December 19 2014 Latest news:
Wednesday, May 21, 2014
Norfolk retailer Jarrold has established a foothold in Cambridge after acquiring the Hobbs Sports Shop in Sidney Street.
Hobbs Sports traces its origins back to a sports shop opened in London’s Fleet Street in 1926 by Sir Jack Hobbs, a well-known England cricketer.
His younger brother Sidney ran the shop until returning to Cambridge to open his own store. In 2006, the business took over Cambridge’s other famous sports store, Grays Sports (founded in 1855 by Harry Gray, the world champion racket’s player) and since then has traded from its current location on Sidney Street.
Jarrold which previously bought the Pilch sports store in Norwich about a decade ago and successfully relocated it to London Street in the city, completed the undisclosed deal last week.
Peter Mitchell Jarrold group managing director said sport could yield the key for the independent store’s bid to compete on the high street against major discount retailers, and the firm was looking to acquire similar businesses in other East Anglian towns.
“Pilch has moved forward to the point where we feel we can roll it out as an independent sports business,” he said. “Hobbs is the Cambridge equivalent. The Cambridge market is an exciting place to be. We have looked at a number of opportunities over the last couple of years, but felt this was right. It’s a slightly smaller business than Pilch but very much of the same ethos.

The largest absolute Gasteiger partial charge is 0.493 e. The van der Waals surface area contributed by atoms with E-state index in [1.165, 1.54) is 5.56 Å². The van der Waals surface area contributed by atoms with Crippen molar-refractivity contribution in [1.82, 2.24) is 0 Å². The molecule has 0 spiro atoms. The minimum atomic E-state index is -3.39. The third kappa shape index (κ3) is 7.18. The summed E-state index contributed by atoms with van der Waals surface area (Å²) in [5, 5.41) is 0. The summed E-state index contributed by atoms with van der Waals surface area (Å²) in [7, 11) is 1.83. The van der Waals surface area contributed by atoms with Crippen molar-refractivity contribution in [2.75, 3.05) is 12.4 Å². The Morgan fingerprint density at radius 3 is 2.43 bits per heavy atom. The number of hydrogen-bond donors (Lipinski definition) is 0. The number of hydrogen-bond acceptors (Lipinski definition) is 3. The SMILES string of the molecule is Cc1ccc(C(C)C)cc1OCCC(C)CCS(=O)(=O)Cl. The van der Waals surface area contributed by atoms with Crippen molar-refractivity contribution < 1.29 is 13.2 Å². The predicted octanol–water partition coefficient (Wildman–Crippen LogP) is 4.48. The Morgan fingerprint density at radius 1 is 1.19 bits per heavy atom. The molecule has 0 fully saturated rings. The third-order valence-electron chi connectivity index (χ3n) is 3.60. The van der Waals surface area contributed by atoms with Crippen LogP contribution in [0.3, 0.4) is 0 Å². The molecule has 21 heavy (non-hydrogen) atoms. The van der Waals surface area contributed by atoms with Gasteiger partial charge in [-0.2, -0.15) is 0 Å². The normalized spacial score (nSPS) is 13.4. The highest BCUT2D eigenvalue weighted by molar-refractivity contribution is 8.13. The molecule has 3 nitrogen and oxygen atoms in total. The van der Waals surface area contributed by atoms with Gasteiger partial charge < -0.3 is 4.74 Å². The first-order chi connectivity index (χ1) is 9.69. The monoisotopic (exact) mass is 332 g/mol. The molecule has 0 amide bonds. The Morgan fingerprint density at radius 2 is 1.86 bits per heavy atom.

“Over the next year we will look for a third and maybe a fourth. We will always stay as a regional retailer.
“I do think sport is an area which is underserved at the quality end of the market. It’s dominated by discounters that serve a large chunk of the market.
“It’s taken us a few years to work out how we compete successfully. Having gait analysis for runners looking for running shoes is the sort of thing you don’t find being done by the discount operators.
“Our growth as a business is coming through our online business, where we have got strong growth coming through, which is exciting. We are in positive growth trading in the offline business. I am certainly more optimistic now than I was 12 months ago about the perspective for retail as a whole.”
David Pimblett, owner of Hobbs, said: “Hobbs Sports has been my business and a central part of my life for nearly three decades so it was not an easy decision to make when Jarrolds approached me with an offer. I will be leaving a great team in store, and I am confident that Jarrolds will take the Hobbs business forward, building on what we have achieved and doing so with the same ambition to be a high quality independent sports specialist.”
Question marks surround the fate of several development projects in and around King’s Lynn after the developers behind the project went into administration.